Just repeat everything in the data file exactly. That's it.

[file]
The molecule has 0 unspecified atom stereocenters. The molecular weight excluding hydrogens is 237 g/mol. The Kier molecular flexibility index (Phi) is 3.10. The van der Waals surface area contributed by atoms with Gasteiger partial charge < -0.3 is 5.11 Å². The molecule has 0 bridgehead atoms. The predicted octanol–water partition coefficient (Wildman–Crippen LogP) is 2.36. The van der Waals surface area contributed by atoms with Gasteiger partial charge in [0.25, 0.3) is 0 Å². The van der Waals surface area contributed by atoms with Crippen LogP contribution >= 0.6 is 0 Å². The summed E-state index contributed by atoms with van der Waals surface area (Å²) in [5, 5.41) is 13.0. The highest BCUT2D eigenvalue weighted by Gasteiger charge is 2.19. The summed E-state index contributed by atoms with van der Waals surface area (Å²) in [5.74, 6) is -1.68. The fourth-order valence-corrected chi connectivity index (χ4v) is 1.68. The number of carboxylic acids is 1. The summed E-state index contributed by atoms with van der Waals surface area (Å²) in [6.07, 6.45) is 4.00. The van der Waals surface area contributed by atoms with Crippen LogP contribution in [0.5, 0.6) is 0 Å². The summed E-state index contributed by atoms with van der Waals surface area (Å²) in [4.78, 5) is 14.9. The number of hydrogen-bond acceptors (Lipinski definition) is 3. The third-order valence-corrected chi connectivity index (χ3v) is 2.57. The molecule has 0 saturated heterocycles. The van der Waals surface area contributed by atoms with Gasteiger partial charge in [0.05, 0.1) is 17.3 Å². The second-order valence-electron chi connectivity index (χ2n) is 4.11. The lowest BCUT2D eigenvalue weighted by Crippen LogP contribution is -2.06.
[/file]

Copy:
The molecule has 0 unspecified atom stereocenters. The molecular weight excluding hydrogens is 237 g/mol. The Kier molecular flexibility index (Phi) is 3.10. The van der Waals surface area contributed by atoms with Gasteiger partial charge < -0.3 is 5.11 Å². The molecule has 0 bridgehead atoms. The predicted octanol–water partition coefficient (Wildman–Crippen LogP) is 2.36. The van der Waals surface area contributed by atoms with Gasteiger partial charge in [0.25, 0.3) is 0 Å². The van der Waals surface area contributed by atoms with Crippen LogP contribution >= 0.6 is 0 Å². The summed E-state index contributed by atoms with van der Waals surface area (Å²) in [5, 5.41) is 13.0. The highest BCUT2D eigenvalue weighted by Gasteiger charge is 2.19. The summed E-state index contributed by atoms with van der Waals surface area (Å²) in [5.74, 6) is -1.68. The fourth-order valence-corrected chi connectivity index (χ4v) is 1.68. The number of carboxylic acids is 1. The summed E-state index contributed by atoms with van der Waals surface area (Å²) in [6.07, 6.45) is 4.00. The van der Waals surface area contributed by atoms with Crippen LogP contribution in [0.5, 0.6) is 0 Å². The summed E-state index contributed by atoms with van der Waals surface area (Å²) in [4.78, 5) is 14.9. The number of hydrogen-bond acceptors (Lipinski definition) is 3. The third-order valence-corrected chi connectivity index (χ3v) is 2.57. The molecule has 0 saturated heterocycles. The van der Waals surface area contributed by atoms with Gasteiger partial charge in [0.05, 0.1) is 17.3 Å². The second-order valence-electron chi connectivity index (χ2n) is 4.11. The lowest BCUT2D eigenvalue weighted by Crippen LogP contribution is -2.06.